Joshua

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Nzali in Auckland, New Zealand

27 months ago

Kia ora Joshua,

Yes there are plenty of vacancies here in New Zealand (and they are very open to international workers) What is your specialized field of practice, I can give you some links to either goverment organizations or NGO's. In the meantime look up Child Youth and Family services New Zealand ( that is our statutory organization for child protection which also involves a Youth Justice sector) read up on the practice tools, as Im sure you'll be asked if your familiar with Family Group Conferences and Strengths-based practice which are central to Child Youth and Family practice.
Cheers

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JoshuaTodd in Oceanside, New York

27 months ago

Nzali,

Thanks for your response. I have worked internationally previously with children and adolescents and also worked with that population here in the USA. Ive heard there is not much counseling for social workers to do in NZ, is this correct? In the past I have worked with refugees as well but love working with children and adolescents as my main focus. Are there jobs in NZ where one works with children and adolescents using such things as play therapy, art therapy and with adolescents verbal therapy and/or games with both populations ? Thank you for your assistance. I really appreciate it.

Sincerely,

Joshua

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Nzali in Auckland, New Zealand

27 months ago

Right, that's correct, I was just having this conversation with a lecturer of mine who happens to be an American. NZ social work does not focus on counseling in the role of a social worker, this is what I am finding problematic at the moment because I would like to work in America as a sw but have not been trained in CBT, counseling, or any other therapeutic approaches per say. Sw in NZ is advocacy and resource focused (outside of child protection) Depending on what agency you are with they may have a more therapeutic approach, but your title would be "family therapist' instead of social worker. However, you have the advantage of having that knowledge which can quite possibly work in your favour. If you go into child protection as a social worker there is no way you would be doing any form of counseling or therapy, in fact you may be repromanded if you do. You would have to be a registered therapist, psychologist, or counsellor to do so in child protection. Your best bet would be to work in an ngo where the social work role can be determined by the social worker employed. Just a question but have you looked into lecturing in New Zealand? with your experience and sw approach there may be a niche for you, as there is a current debate around incorperating counseling into sw.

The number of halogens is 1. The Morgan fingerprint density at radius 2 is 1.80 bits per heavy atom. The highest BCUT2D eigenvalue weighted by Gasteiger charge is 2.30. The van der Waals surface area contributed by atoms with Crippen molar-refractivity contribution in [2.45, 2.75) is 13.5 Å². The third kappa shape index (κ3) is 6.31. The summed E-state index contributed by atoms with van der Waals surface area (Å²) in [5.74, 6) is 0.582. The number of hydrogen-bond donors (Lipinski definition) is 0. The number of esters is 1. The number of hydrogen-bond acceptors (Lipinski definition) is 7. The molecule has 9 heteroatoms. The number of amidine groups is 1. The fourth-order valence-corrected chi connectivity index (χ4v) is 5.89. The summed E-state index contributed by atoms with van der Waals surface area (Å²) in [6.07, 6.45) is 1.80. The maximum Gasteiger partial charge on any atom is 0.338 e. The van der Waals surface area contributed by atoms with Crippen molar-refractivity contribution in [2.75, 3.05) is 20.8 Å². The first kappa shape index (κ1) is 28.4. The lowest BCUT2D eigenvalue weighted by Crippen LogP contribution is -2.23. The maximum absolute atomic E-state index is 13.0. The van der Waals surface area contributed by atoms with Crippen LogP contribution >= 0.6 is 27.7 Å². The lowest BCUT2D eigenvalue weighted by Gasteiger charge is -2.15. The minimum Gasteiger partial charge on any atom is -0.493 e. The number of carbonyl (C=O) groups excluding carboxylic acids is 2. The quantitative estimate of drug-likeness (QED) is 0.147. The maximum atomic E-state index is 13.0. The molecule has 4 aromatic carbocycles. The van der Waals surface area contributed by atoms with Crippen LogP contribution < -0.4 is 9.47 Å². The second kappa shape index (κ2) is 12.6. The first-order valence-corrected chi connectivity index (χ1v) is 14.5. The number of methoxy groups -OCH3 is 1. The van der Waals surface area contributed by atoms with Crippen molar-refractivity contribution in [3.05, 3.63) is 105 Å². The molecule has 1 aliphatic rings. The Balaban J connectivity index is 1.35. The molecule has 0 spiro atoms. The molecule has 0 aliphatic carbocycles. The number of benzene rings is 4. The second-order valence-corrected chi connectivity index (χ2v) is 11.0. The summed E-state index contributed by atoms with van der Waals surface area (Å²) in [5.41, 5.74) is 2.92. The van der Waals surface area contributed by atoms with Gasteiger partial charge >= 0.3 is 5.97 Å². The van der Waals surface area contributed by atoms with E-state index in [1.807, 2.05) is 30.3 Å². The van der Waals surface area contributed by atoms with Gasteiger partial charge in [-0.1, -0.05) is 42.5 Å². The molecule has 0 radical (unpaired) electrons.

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JoshuaTodd in Oceanside, New York

26 months ago

Nzali,

DO you happen to know of any NGO's that may be looking for social workers ? I am not sure if I could teach as I only have an MSW though do enjoy counseling. Working with families from an NGO perhaps I could at least use a little counseling - I dont know who would be interested in hiring me as ive done most of my counseling abroad in Nepal, India and South Africa. "Family therapist " would be great though I dont know if the MSW is equivalent to the degree needed in NZ. I tried an agency that helps people from England and Australia get to work in NZ but I have not heard back from the agency and i sent another email to them asking for assistance but to no avail.

Do you have any suggesstions as to NGO's I could contact that may be interested in hiring an American ? Or any agencies that help people through the process of becoming social workers in NZ from their home country ? I appreciate any assistance you can offer.

Sincerely,

Joshua

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JoshuaTodd in Oceanside, New York

26 months ago

Where can I find these vacancies open to foreigners ? Thanks

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Nzali in Auckland, New Zealand

26 months ago

Type in "social work jobs in nz" exactly and a list of
New Zealand's top job searching websites comes up.